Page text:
Overall, I enjoyed it - it's slower than my usual style, but I relaxed as I got the hang of it. Blocking in the colours seems fast and is very enjoyable. The gloss varnish also seems to set it off nicely. One thing that helps me with batches of soldiers is to paint all the flesh areas immediately after the outlining - thereafter I am dressing an identifiable person rather than just flopping more paint on a blob of metal. Psychologically useful - works for me, anyway. This is conscious production of rather unnatural looking toy soldiers, which is exactly the level at which these armies work, I think. Keeping the spirit of Eric's little chaps is an important element in this exercise!

      At last I have a job for those handy "Insane Detail" fine brushes I got from Army Painter!

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    2. Makes sense. Make no apologies for the toy soldiers style. I was convinced to go for ‘more realistic’ toned down colours were everything is washed out but you can’t tell the bloody difference between the sides.

      A good tip I was given was to paint the faces and hands first and paint everything else as you would dress. You can beaten up as you go along. Might seem obvious to most but it was a revelation to me.

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    3. In my lead pile at the moment there are a couple of battalions of absolutely beautiful pre-painted British Napoleonics - the paintwork is really very good, but someone dipped them in Army Painter dip, or maybe Marmite, and they are dingy - so much so that I really can't see what i can do with them short of a complete repaint. This is a very subjective thing, I know, and if done with skill and taste I'm sure it's wonderful, but I was always very suspicious of the idea that I could dip my crap soldiers in a pot of something costing £6.99 and it would turn them into works of art.

      Nah - that's a story for infants. It's up there with tartan paint.

      The "flesh first" approach does work - agreed - I always do one-off figures (staff personalities and similar) in this way. It seems wrong to become acquainted with the personality only at the end of the process!

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  6. Great work Tony, I look forward to seeing them in the flesh - one day!

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    1. Thanks again, Ian - I'd have been stuck without your input. Well, I might not have been stuck, but the add-on recruits wouldn't have looked so much like their mates!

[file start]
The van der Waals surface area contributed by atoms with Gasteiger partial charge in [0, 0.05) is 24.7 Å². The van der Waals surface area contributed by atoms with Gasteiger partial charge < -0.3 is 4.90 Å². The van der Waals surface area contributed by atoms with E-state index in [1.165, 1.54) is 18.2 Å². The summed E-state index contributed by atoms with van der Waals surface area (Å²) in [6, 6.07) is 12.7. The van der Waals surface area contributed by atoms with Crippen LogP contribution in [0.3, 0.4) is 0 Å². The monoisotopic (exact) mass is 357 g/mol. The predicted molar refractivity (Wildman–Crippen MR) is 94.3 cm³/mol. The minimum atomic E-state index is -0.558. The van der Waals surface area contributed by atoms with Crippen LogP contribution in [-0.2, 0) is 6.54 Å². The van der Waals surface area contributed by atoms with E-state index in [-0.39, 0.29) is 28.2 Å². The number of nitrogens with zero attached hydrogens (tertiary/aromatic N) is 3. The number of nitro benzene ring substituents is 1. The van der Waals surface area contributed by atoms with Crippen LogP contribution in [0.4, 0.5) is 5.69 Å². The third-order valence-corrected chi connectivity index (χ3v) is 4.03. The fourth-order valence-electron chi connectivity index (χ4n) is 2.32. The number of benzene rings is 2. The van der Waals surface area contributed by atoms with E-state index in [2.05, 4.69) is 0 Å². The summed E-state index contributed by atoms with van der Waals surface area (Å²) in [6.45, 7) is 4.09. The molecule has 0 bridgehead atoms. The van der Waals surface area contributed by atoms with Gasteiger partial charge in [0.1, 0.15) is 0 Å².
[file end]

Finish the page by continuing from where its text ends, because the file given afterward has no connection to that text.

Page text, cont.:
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  7. Superb work sir. Look forward to seeing the boys in action.

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    1. Getting there, M Le Duc. Getting there.

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  8. Splendid toys Tony...
    You are cracking along at a nice steady pace...
    Hopefully the only flagging that happens will be on the miniatures...

    It still worries me a bit that they are on the floor.... ūüėĀ

    All the best. Aly

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    1. Thanks Aly - I'll admit that it does look like a floor, but that's actually the dining table. We eat on the floor, of course.

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  9. I've tried being organized a couple of times, or well, I have occasionally attempted to get sufficiently organized to try it...anyway, I confess that these look quite good to me despite being black lined, probably due to the technique and sjill you have used.

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    1. I'm not sure that being organised will ever catch on. Seriously. Talking about it is an established industry, of course. Deliberately steering clear of any Covid19 parallels, I have an ancient recollection of a market research company that once sold their services to a former employer of mine - they offered us a special deal on something we didn't really need, which was a state-of-the-art selling approach at the time, and eventually we handed to some poor rising hopeful the task of identifying something fairly innocuous they might do, which could not waste too much time and would not cost us a fortune, and get them off our backs for a while. The company made such a complete disaster of the research project they carried out that our financial people screamed offside, and attempted to get the bill reduced on the grounds of uselessness. This was an unusual criterion at the time, and is almost unknown today, of course.

      The CEO of the market research company (who was, I recall, an Australian - not that it matters) came up to Edinburgh to attempt to sell us the idea of a further research project, the object of which was to determine the nature, the extent and the likely impact of what had gone wrong with their original job.

      It sounds like a scene from the Life of Brian, but it is, as it were, gospel truth. My views on industry have never recovered from this exposure. Organised? They could write books on it, but they couldn't cross the street without a small child to help them.

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  10. Great progress and an impressive looking collection, one of the joys of refurb projects is that there are moments where big gains are made for not too much investment of time. The mojo is thus replenished and ready to surge! Forward again

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    1. Hi Graham - yeah - the lockdown situation has put me in a position where I can make more progress with this project than I ever anticipated, and it needs some deep meditation to handle the implications. It is motivating, definitely, but it's the sort of motivation that could plunge very quickly, so I have to manage my own expectations and think through what I'm actually trying to do!

      Mojos to the fore! - hope you are keeping well.

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  11. A quartet of fine looking Imperialists, Tony. I did black lining using an India ink pen back in the 1970's.